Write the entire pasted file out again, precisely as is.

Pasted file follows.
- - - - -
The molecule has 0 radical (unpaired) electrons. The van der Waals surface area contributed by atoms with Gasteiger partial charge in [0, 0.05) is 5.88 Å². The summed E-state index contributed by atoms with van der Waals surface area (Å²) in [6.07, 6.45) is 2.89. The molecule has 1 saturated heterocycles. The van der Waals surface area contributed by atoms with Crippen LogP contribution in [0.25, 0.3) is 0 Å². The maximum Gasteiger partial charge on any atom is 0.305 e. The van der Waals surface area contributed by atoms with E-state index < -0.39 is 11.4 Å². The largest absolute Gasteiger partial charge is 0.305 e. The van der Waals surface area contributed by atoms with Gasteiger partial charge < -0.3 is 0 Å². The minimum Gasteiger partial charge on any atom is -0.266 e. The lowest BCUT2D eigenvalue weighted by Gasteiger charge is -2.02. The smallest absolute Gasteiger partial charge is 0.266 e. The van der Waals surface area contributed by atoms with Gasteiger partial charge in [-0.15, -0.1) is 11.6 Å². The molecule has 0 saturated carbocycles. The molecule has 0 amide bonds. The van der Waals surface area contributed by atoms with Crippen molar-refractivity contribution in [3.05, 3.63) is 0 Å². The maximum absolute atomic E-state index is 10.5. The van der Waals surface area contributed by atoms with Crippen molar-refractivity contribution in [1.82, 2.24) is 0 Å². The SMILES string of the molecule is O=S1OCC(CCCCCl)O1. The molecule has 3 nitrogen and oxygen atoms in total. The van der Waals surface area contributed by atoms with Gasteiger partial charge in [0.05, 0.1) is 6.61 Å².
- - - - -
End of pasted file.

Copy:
The molecule has 0 radical (unpaired) electrons. The van der Waals surface area contributed by atoms with Gasteiger partial charge in [0, 0.05) is 5.88 Å². The summed E-state index contributed by atoms with van der Waals surface area (Å²) in [6.07, 6.45) is 2.89. The molecule has 1 saturated heterocycles. The van der Waals surface area contributed by atoms with Crippen LogP contribution in [0.25, 0.3) is 0 Å². The maximum Gasteiger partial charge on any atom is 0.305 e. The van der Waals surface area contributed by atoms with E-state index < -0.39 is 11.4 Å². The largest absolute Gasteiger partial charge is 0.305 e. The van der Waals surface area contributed by atoms with Gasteiger partial charge < -0.3 is 0 Å². The minimum Gasteiger partial charge on any atom is -0.266 e. The lowest BCUT2D eigenvalue weighted by Gasteiger charge is -2.02. The smallest absolute Gasteiger partial charge is 0.266 e. The van der Waals surface area contributed by atoms with Gasteiger partial charge in [-0.15, -0.1) is 11.6 Å². The molecule has 0 saturated carbocycles. The molecule has 0 amide bonds. The van der Waals surface area contributed by atoms with Crippen molar-refractivity contribution in [3.05, 3.63) is 0 Å². The maximum absolute atomic E-state index is 10.5. The van der Waals surface area contributed by atoms with Crippen molar-refractivity contribution in [1.82, 2.24) is 0 Å². The SMILES string of the molecule is O=S1OCC(CCCCCl)O1. The molecule has 3 nitrogen and oxygen atoms in total. The van der Waals surface area contributed by atoms with Gasteiger partial charge in [0.05, 0.1) is 6.61 Å².